Demolishing the rule of law

Contact Counsellor

Demolishing the rule of law

  • A fleet of bulldozers accompanied by hundreds of policemen descended on Jahangirpuri in northwest Delhi to demolish buildings, petty shops, and the entrance gate of a mosque.
  • SC in an urgent hearing ordered “status quo” be maintained until further orders, but the demolition continued for over an hour.

Pretext of the demolition

  • Communal violence had broken out in the area on April 16.
  • It started when a Hanuman Jayanti Shobha Yatra(without police permission) clashed with Muslims as it went alongside the mosque.
  • This comes on the heels of other incidents, in Khargone in Madhya Pradesh and Khambhat in Gujarat.
  • The actions of state and local authorities to bulldoze shops and homes in riot-hit Muslim neighbourhoods citing “illegal encroachment” raises major legal concerns.
  • Such actions show a blatant disregard for the due process of law and established judicial precedents regarding evictions.
  • It conveys the cynical use of brute state power for collective punishment undermining the basic tenets of criminal law.

The Question of Illegal Encroachment

The demolition against “illegal encroachments” seems to be a legal smokescreen for its more insidious action.

  • The binary of legal and illegal settlements has very little meaning in Delhi.
  • According to the Delhi Economic Survey 2008-09, only about 24% of the city lived in “planned colonies” and the rest lived in informal or unplanned areas.
  • Irrespective of the legal status of the settlement, no public authority can demolish buildings without giving the affected parties a chance to be heard.
  • Neither the Delhi Municipal Corporation Act, 1957 nor the Delhi Development Act, 1957 allows any authority to demolish a permanent building without advance notice.

The Draft Master Plan of Delhi, 2041

  • Such unplanned areas have “emerged as high density, mix-use hubs, providing affordable options for housing, micro, small and medium enterprises”.
  • Within the web of such urban informality, people make claims over property through various legal, political, and documentary means.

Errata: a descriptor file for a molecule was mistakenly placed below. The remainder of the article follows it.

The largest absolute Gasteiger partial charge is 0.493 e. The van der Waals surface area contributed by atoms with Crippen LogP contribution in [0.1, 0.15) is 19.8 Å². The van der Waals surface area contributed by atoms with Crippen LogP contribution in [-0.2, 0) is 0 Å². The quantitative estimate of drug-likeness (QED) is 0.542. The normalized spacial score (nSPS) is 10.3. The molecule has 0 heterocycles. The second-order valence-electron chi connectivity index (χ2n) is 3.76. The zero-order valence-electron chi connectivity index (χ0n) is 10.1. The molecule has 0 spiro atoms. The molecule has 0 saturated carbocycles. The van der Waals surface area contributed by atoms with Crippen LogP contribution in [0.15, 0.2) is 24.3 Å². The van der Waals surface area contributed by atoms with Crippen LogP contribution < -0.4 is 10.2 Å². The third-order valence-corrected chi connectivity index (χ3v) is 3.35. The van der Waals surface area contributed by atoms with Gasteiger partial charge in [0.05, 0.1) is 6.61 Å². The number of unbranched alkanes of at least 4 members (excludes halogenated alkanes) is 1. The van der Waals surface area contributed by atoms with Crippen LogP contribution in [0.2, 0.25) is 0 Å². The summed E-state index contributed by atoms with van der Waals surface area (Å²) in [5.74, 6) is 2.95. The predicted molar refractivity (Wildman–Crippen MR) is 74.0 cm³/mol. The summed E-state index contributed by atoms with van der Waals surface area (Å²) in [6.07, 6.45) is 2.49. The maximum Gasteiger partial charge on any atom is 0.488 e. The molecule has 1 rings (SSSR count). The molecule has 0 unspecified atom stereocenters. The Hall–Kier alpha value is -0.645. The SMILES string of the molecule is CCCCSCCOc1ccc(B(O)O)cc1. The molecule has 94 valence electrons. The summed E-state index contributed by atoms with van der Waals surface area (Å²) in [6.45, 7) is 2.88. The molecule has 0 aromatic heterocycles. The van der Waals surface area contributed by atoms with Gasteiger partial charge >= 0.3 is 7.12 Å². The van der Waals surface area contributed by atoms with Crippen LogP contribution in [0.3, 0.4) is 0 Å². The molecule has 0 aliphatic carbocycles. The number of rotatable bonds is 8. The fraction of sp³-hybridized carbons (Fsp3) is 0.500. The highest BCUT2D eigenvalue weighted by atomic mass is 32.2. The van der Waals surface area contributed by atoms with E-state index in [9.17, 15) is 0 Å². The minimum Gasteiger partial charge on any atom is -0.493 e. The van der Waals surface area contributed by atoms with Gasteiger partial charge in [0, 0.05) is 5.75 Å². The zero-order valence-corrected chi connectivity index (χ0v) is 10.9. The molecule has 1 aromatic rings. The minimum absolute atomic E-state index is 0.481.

• Since the 1970s, there have been many waves of regularization of “unauthorized colonies” initiated by the state.

Legal Protection Against eviction

  • Beyond the principles of natural justice, the judiciary has further strengthened the rights of residents against eviction.

Ajay Maken vs Union of India (2019)

  • A case concerning the legality of the demolition of Shakur Basti.
  • Delhi High Court held - no authority shall carry out eviction without conducting a survey.
  • It involves consulting the population that it seeks to evict and providing adequate rehabilitation for those eligible.
  • Invoking the idea of the “Right to the City” and the “Right to Adequate Housing” from international law.
  • The court held that slum-dwellers possess the right to housing and should be protected from forced and unannounced eviction.

Sudama Singh vs Government of Delhi (2010)

Delhi HC mandated that the state should comply with fair procedure before undertaking any eviction.

  • It further crystallized in the Delhi Slum & JJ Rehabilitation and Relocation Policy, 2015.

Case of Ajay Maken

The final judgment was given only after a Draft Protocol for rehabilitation was drawn up after consultative engagements with stakeholders, including the Shakur Basti residents.

Drawing from judgments in South Africa

  • In Occupiers of 51 Olivia Road, Berea Township vs City of Johannesburg, the Constitutional Court of South Africa had held that public authorities should engage meaningfully and in good faith with the affected groups.
  • The Court facilitated an agreement that ensured affordable and safe accommodation for the occupiers.

Rule of the bulldozer state

The demolition of homes and shops of alleged culprits of communal riots portends the establishment of a perilous bulldozer state that dispenses vengeful majoritarian justice.

  • Before taking any punitive action, every accused has to be given a fair trial where both parties provide evidence.
  • Under the new rule of the bulldozer state, even before any charges are framed, the executive arbitrarily imposes a form of collective punishment upon a whole neighborhood.
  • The bulldozer itself has now become a symbol of brute state power and a revolting mascot to intimidate minorities.
  • The demolition activities seem to be purposefully done under full media glare to convey the unbridled power of the bulldozer state.


In the midst of such a majoritarian upsurge from the state and society, the rule of law cannot be saved purely through judicial intervention and would need broader political struggles that challenge India’s seemingly inexorable descent into tyranny.

Exam Track

Prelims Takeaway

  • Illegal Encroachment - definition
  • Draft Master Plan of Delhi, 2041
  • Ajay Maken vs Union of India (2019)
  • Sudama Singh vs Government of Delhi (2010)

Mains Takeaway

Q. Examine the dilemma of the government who are stuck between Principle of natural justice and the rule of law.